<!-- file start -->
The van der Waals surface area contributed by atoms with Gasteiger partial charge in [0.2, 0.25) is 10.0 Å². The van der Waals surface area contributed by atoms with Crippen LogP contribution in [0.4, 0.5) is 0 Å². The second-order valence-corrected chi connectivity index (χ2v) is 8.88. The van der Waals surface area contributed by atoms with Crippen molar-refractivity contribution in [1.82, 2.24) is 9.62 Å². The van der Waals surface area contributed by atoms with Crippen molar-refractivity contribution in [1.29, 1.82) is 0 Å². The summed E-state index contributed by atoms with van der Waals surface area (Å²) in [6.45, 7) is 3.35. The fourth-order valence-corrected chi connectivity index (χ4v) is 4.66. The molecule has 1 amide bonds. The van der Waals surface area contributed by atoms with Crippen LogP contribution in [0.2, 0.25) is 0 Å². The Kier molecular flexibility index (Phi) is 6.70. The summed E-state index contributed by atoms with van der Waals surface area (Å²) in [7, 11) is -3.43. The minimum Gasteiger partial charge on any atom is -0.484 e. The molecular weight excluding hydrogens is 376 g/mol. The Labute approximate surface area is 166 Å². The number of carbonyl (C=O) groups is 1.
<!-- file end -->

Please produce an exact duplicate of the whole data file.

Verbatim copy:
The van der Waals surface area contributed by atoms with Gasteiger partial charge in [0.2, 0.25) is 10.0 Å². The van der Waals surface area contributed by atoms with Crippen LogP contribution in [0.4, 0.5) is 0 Å². The second-order valence-corrected chi connectivity index (χ2v) is 8.88. The van der Waals surface area contributed by atoms with Crippen molar-refractivity contribution in [1.82, 2.24) is 9.62 Å². The van der Waals surface area contributed by atoms with Crippen molar-refractivity contribution in [1.29, 1.82) is 0 Å². The summed E-state index contributed by atoms with van der Waals surface area (Å²) in [6.45, 7) is 3.35. The fourth-order valence-corrected chi connectivity index (χ4v) is 4.66. The molecule has 1 amide bonds. The van der Waals surface area contributed by atoms with Crippen LogP contribution in [0.2, 0.25) is 0 Å². The Kier molecular flexibility index (Phi) is 6.70. The summed E-state index contributed by atoms with van der Waals surface area (Å²) in [7, 11) is -3.43. The minimum Gasteiger partial charge on any atom is -0.484 e. The molecular weight excluding hydrogens is 376 g/mol. The Labute approximate surface area is 166 Å². The number of carbonyl (C=O) groups is 1.